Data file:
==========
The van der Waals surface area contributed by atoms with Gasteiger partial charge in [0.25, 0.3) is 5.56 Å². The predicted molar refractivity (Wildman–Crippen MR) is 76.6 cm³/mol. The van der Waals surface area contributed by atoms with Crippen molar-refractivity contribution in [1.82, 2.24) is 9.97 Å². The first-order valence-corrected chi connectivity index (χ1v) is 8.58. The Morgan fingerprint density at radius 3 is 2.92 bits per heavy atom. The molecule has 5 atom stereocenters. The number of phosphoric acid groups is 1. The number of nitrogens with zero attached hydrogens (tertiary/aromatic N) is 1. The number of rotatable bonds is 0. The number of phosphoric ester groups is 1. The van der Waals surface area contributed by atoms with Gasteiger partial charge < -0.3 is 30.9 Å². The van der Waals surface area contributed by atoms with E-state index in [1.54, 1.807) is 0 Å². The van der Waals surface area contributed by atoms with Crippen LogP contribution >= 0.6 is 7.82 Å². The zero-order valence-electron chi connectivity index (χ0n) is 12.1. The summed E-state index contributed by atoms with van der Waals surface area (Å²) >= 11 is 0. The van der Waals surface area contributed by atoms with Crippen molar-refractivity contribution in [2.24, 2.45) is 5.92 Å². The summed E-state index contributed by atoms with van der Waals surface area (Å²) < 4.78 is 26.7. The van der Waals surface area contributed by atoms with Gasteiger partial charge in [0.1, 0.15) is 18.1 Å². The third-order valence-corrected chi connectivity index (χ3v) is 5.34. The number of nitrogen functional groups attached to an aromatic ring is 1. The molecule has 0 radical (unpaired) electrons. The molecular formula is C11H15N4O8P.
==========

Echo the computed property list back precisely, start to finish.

The van der Waals surface area contributed by atoms with Gasteiger partial charge in [0.25, 0.3) is 5.56 Å². The predicted molar refractivity (Wildman–Crippen MR) is 76.6 cm³/mol. The van der Waals surface area contributed by atoms with Crippen molar-refractivity contribution in [1.82, 2.24) is 9.97 Å². The first-order valence-corrected chi connectivity index (χ1v) is 8.58. The Morgan fingerprint density at radius 3 is 2.92 bits per heavy atom. The molecule has 5 atom stereocenters. The number of phosphoric acid groups is 1. The number of nitrogens with zero attached hydrogens (tertiary/aromatic N) is 1. The number of rotatable bonds is 0. The number of phosphoric ester groups is 1. The van der Waals surface area contributed by atoms with Gasteiger partial charge < -0.3 is 30.9 Å². The van der Waals surface area contributed by atoms with E-state index in [1.54, 1.807) is 0 Å². The van der Waals surface area contributed by atoms with Crippen LogP contribution >= 0.6 is 7.82 Å². The zero-order valence-electron chi connectivity index (χ0n) is 12.1. The summed E-state index contributed by atoms with van der Waals surface area (Å²) >= 11 is 0. The van der Waals surface area contributed by atoms with Crippen molar-refractivity contribution in [2.24, 2.45) is 5.92 Å². The summed E-state index contributed by atoms with van der Waals surface area (Å²) < 4.78 is 26.7. The van der Waals surface area contributed by atoms with Gasteiger partial charge in [0.1, 0.15) is 18.1 Å². The third-order valence-corrected chi connectivity index (χ3v) is 5.34. The number of nitrogen functional groups attached to an aromatic ring is 1. The molecule has 0 radical (unpaired) electrons. The molecular formula is C11H15N4O8P.